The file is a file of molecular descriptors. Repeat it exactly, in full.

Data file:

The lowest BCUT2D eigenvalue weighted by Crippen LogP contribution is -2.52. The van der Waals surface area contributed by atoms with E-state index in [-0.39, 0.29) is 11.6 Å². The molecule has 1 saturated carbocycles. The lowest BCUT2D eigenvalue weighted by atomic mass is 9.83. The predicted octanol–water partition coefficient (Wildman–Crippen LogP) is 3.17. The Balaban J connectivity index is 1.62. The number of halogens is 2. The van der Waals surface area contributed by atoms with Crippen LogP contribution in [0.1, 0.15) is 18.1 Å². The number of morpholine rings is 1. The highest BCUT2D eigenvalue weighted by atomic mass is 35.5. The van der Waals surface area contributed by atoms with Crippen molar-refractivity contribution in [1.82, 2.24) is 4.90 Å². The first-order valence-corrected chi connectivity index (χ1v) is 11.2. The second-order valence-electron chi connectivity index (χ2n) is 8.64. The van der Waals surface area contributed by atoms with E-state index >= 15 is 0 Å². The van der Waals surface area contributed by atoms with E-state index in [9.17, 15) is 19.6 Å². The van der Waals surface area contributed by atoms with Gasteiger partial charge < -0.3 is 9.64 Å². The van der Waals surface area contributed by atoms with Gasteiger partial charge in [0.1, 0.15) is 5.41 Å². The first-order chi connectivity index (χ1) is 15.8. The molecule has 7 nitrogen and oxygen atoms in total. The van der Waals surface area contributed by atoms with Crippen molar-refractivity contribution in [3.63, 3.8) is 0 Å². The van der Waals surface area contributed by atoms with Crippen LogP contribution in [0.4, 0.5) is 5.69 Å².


The lowest BCUT2D eigenvalue weighted by Crippen LogP contribution is -2.52. The van der Waals surface area contributed by atoms with E-state index in [-0.39, 0.29) is 11.6 Å². The molecule has 1 saturated carbocycles. The lowest BCUT2D eigenvalue weighted by atomic mass is 9.83. The predicted octanol–water partition coefficient (Wildman–Crippen LogP) is 3.17. The Balaban J connectivity index is 1.62. The number of halogens is 2. The van der Waals surface area contributed by atoms with Crippen LogP contribution in [0.1, 0.15) is 18.1 Å². The number of morpholine rings is 1. The highest BCUT2D eigenvalue weighted by atomic mass is 35.5. The van der Waals surface area contributed by atoms with Crippen molar-refractivity contribution in [1.82, 2.24) is 4.90 Å². The first-order valence-corrected chi connectivity index (χ1v) is 11.2. The second-order valence-electron chi connectivity index (χ2n) is 8.64. The van der Waals surface area contributed by atoms with E-state index >= 15 is 0 Å². The van der Waals surface area contributed by atoms with E-state index in [9.17, 15) is 19.6 Å². The van der Waals surface area contributed by atoms with Gasteiger partial charge < -0.3 is 9.64 Å². The van der Waals surface area contributed by atoms with Gasteiger partial charge in [0.1, 0.15) is 5.41 Å². The first-order chi connectivity index (χ1) is 15.8. The molecule has 7 nitrogen and oxygen atoms in total. The van der Waals surface area contributed by atoms with Crippen molar-refractivity contribution in [3.63, 3.8) is 0 Å². The van der Waals surface area contributed by atoms with Crippen LogP contribution in [0.4, 0.5) is 5.69 Å².